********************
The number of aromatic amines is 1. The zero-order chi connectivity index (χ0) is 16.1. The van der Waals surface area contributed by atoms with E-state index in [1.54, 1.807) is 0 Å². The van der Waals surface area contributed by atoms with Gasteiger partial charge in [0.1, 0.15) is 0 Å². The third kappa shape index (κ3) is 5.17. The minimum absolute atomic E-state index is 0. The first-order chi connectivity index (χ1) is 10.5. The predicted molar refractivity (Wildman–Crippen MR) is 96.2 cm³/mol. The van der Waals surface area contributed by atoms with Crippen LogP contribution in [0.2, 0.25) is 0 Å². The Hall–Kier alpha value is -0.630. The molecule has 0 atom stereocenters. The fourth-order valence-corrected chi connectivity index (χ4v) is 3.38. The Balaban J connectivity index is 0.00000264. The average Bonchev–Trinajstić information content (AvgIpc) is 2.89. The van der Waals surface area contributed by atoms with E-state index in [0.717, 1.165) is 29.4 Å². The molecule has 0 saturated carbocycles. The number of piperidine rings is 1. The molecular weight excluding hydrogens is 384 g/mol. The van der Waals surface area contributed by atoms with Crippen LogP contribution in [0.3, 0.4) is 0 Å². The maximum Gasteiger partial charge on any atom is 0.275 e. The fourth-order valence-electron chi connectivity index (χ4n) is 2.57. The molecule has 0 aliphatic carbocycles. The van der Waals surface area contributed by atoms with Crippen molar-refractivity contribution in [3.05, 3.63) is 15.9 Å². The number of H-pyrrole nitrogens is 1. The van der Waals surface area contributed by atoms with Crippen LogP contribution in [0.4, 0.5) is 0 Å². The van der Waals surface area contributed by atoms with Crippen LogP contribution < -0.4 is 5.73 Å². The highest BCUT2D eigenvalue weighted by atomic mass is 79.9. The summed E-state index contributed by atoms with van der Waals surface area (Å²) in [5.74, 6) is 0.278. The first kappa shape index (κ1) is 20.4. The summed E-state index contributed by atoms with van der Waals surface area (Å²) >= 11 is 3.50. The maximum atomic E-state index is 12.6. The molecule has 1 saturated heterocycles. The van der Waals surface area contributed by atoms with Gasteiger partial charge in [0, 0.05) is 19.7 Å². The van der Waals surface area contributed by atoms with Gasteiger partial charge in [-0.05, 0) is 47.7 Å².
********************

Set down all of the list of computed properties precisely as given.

The number of aromatic amines is 1. The zero-order chi connectivity index (χ0) is 16.1. The van der Waals surface area contributed by atoms with E-state index in [1.54, 1.807) is 0 Å². The van der Waals surface area contributed by atoms with Gasteiger partial charge in [0.1, 0.15) is 0 Å². The third kappa shape index (κ3) is 5.17. The minimum absolute atomic E-state index is 0. The first-order chi connectivity index (χ1) is 10.5. The predicted molar refractivity (Wildman–Crippen MR) is 96.2 cm³/mol. The van der Waals surface area contributed by atoms with Crippen LogP contribution in [0.2, 0.25) is 0 Å². The Hall–Kier alpha value is -0.630. The molecule has 0 atom stereocenters. The fourth-order valence-corrected chi connectivity index (χ4v) is 3.38. The Balaban J connectivity index is 0.00000264. The average Bonchev–Trinajstić information content (AvgIpc) is 2.89. The van der Waals surface area contributed by atoms with E-state index in [0.717, 1.165) is 29.4 Å². The molecule has 0 saturated carbocycles. The number of piperidine rings is 1. The molecular weight excluding hydrogens is 384 g/mol. The van der Waals surface area contributed by atoms with Crippen LogP contribution in [0.3, 0.4) is 0 Å². The maximum Gasteiger partial charge on any atom is 0.275 e. The fourth-order valence-electron chi connectivity index (χ4n) is 2.57. The molecule has 0 aliphatic carbocycles. The van der Waals surface area contributed by atoms with Crippen molar-refractivity contribution in [3.05, 3.63) is 15.9 Å². The number of H-pyrrole nitrogens is 1. The van der Waals surface area contributed by atoms with Crippen LogP contribution in [0.4, 0.5) is 0 Å². The van der Waals surface area contributed by atoms with Crippen LogP contribution < -0.4 is 5.73 Å². The highest BCUT2D eigenvalue weighted by atomic mass is 79.9. The summed E-state index contributed by atoms with van der Waals surface area (Å²) in [5.74, 6) is 0.278. The first kappa shape index (κ1) is 20.4. The summed E-state index contributed by atoms with van der Waals surface area (Å²) >= 11 is 3.50. The maximum atomic E-state index is 12.6. The molecule has 1 saturated heterocycles. The van der Waals surface area contributed by atoms with Gasteiger partial charge in [0, 0.05) is 19.7 Å². The van der Waals surface area contributed by atoms with Gasteiger partial charge in [-0.05, 0) is 47.7 Å².